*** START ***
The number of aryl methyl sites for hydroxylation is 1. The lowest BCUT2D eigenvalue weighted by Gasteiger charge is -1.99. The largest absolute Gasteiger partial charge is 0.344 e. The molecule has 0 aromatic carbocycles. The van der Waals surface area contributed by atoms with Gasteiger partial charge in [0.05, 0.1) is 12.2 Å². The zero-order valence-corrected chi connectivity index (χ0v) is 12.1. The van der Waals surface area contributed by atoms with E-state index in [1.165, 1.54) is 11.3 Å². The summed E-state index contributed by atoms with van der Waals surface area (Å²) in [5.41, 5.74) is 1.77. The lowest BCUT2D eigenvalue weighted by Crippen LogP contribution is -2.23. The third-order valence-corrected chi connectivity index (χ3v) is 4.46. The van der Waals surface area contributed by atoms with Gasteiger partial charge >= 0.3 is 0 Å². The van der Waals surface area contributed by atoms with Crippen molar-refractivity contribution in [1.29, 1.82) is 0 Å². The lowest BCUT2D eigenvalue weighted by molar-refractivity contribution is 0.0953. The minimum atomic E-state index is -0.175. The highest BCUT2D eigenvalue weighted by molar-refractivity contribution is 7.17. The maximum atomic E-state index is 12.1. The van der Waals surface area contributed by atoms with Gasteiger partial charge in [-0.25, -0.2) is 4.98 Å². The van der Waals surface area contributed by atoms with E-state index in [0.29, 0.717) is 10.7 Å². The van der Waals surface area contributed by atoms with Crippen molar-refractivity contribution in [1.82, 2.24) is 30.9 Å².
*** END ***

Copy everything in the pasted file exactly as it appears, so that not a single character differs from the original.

The number of aryl methyl sites for hydroxylation is 1. The lowest BCUT2D eigenvalue weighted by Gasteiger charge is -1.99. The largest absolute Gasteiger partial charge is 0.344 e. The molecule has 0 aromatic carbocycles. The van der Waals surface area contributed by atoms with Gasteiger partial charge in [0.05, 0.1) is 12.2 Å². The zero-order valence-corrected chi connectivity index (χ0v) is 12.1. The van der Waals surface area contributed by atoms with E-state index in [1.165, 1.54) is 11.3 Å². The summed E-state index contributed by atoms with van der Waals surface area (Å²) in [5.41, 5.74) is 1.77. The lowest BCUT2D eigenvalue weighted by Crippen LogP contribution is -2.23. The third-order valence-corrected chi connectivity index (χ3v) is 4.46. The van der Waals surface area contributed by atoms with Gasteiger partial charge >= 0.3 is 0 Å². The van der Waals surface area contributed by atoms with Crippen molar-refractivity contribution in [1.29, 1.82) is 0 Å². The lowest BCUT2D eigenvalue weighted by molar-refractivity contribution is 0.0953. The minimum atomic E-state index is -0.175. The highest BCUT2D eigenvalue weighted by molar-refractivity contribution is 7.17. The maximum atomic E-state index is 12.1. The van der Waals surface area contributed by atoms with Gasteiger partial charge in [-0.25, -0.2) is 4.98 Å². The van der Waals surface area contributed by atoms with E-state index in [0.29, 0.717) is 10.7 Å². The van der Waals surface area contributed by atoms with Crippen molar-refractivity contribution in [1.82, 2.24) is 30.9 Å².